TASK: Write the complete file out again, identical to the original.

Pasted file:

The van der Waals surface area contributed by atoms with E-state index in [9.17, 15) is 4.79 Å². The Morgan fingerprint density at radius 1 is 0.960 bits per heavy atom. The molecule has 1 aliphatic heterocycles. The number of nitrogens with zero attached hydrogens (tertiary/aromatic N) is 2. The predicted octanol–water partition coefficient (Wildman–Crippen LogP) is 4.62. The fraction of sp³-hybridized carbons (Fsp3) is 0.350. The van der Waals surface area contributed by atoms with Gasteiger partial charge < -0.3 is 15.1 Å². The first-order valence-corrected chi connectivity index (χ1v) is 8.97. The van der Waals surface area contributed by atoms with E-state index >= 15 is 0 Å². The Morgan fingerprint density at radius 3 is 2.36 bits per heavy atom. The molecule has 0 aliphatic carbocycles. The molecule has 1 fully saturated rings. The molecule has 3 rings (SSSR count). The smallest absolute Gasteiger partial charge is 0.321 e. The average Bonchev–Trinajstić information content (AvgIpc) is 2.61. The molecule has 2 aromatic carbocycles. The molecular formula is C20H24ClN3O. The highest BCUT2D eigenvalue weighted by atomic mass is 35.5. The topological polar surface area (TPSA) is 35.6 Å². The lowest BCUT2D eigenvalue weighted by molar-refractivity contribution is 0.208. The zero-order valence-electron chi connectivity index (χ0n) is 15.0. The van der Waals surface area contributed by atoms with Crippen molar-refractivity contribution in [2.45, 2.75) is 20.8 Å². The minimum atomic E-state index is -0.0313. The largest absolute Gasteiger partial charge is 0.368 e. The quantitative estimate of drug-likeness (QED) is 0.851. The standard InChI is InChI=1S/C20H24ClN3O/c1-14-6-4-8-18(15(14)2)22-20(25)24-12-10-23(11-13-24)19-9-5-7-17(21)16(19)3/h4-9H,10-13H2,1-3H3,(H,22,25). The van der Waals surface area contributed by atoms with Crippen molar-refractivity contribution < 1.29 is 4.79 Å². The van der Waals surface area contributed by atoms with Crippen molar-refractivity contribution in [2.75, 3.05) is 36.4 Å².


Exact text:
The van der Waals surface area contributed by atoms with E-state index in [9.17, 15) is 4.79 Å². The Morgan fingerprint density at radius 1 is 0.960 bits per heavy atom. The molecule has 1 aliphatic heterocycles. The number of nitrogens with zero attached hydrogens (tertiary/aromatic N) is 2. The predicted octanol–water partition coefficient (Wildman–Crippen LogP) is 4.62. The fraction of sp³-hybridized carbons (Fsp3) is 0.350. The van der Waals surface area contributed by atoms with Gasteiger partial charge < -0.3 is 15.1 Å². The first-order valence-corrected chi connectivity index (χ1v) is 8.97. The van der Waals surface area contributed by atoms with E-state index >= 15 is 0 Å². The Morgan fingerprint density at radius 3 is 2.36 bits per heavy atom. The molecule has 0 aliphatic carbocycles. The molecule has 1 fully saturated rings. The molecule has 3 rings (SSSR count). The smallest absolute Gasteiger partial charge is 0.321 e. The average Bonchev–Trinajstić information content (AvgIpc) is 2.61. The molecule has 2 aromatic carbocycles. The molecular formula is C20H24ClN3O. The highest BCUT2D eigenvalue weighted by atomic mass is 35.5. The topological polar surface area (TPSA) is 35.6 Å². The lowest BCUT2D eigenvalue weighted by molar-refractivity contribution is 0.208. The zero-order valence-electron chi connectivity index (χ0n) is 15.0. The van der Waals surface area contributed by atoms with Crippen molar-refractivity contribution in [2.45, 2.75) is 20.8 Å². The minimum atomic E-state index is -0.0313. The largest absolute Gasteiger partial charge is 0.368 e. The quantitative estimate of drug-likeness (QED) is 0.851. The standard InChI is InChI=1S/C20H24ClN3O/c1-14-6-4-8-18(15(14)2)22-20(25)24-12-10-23(11-13-24)19-9-5-7-17(21)16(19)3/h4-9H,10-13H2,1-3H3,(H,22,25). The van der Waals surface area contributed by atoms with Crippen molar-refractivity contribution < 1.29 is 4.79 Å². The van der Waals surface area contributed by atoms with Crippen molar-refractivity contribution in [2.75, 3.05) is 36.4 Å².